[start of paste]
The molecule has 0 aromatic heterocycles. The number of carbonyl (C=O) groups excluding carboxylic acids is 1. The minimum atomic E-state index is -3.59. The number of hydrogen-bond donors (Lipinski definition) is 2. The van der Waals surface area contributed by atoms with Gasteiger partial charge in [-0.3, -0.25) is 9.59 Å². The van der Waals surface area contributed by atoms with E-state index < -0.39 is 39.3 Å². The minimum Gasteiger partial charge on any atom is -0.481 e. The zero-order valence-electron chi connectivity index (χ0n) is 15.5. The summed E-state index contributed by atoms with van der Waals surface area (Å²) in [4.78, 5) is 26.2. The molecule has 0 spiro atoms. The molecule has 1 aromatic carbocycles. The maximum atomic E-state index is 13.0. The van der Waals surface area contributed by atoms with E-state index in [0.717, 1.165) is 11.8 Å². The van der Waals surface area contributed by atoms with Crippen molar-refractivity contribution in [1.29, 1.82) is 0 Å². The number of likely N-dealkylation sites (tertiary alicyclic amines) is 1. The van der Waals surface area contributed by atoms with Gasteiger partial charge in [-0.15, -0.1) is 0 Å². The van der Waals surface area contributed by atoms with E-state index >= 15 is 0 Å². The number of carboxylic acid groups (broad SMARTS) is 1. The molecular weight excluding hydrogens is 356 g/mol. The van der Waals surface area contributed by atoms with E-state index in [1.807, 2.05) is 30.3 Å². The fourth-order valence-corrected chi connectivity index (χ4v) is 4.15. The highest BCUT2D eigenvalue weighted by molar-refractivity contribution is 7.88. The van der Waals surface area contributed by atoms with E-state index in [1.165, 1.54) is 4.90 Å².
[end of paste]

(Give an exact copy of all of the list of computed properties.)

The molecule has 0 aromatic heterocycles. The number of carbonyl (C=O) groups excluding carboxylic acids is 1. The minimum atomic E-state index is -3.59. The number of hydrogen-bond donors (Lipinski definition) is 2. The van der Waals surface area contributed by atoms with Gasteiger partial charge in [-0.3, -0.25) is 9.59 Å². The van der Waals surface area contributed by atoms with E-state index < -0.39 is 39.3 Å². The minimum Gasteiger partial charge on any atom is -0.481 e. The zero-order valence-electron chi connectivity index (χ0n) is 15.5. The summed E-state index contributed by atoms with van der Waals surface area (Å²) in [4.78, 5) is 26.2. The molecule has 0 spiro atoms. The molecule has 1 aromatic carbocycles. The maximum atomic E-state index is 13.0. The van der Waals surface area contributed by atoms with E-state index in [0.717, 1.165) is 11.8 Å². The van der Waals surface area contributed by atoms with Crippen molar-refractivity contribution in [1.29, 1.82) is 0 Å². The number of likely N-dealkylation sites (tertiary alicyclic amines) is 1. The van der Waals surface area contributed by atoms with Gasteiger partial charge in [-0.15, -0.1) is 0 Å². The van der Waals surface area contributed by atoms with E-state index >= 15 is 0 Å². The number of carboxylic acid groups (broad SMARTS) is 1. The molecular weight excluding hydrogens is 356 g/mol. The van der Waals surface area contributed by atoms with E-state index in [1.807, 2.05) is 30.3 Å². The fourth-order valence-corrected chi connectivity index (χ4v) is 4.15. The highest BCUT2D eigenvalue weighted by molar-refractivity contribution is 7.88. The van der Waals surface area contributed by atoms with E-state index in [1.165, 1.54) is 4.90 Å².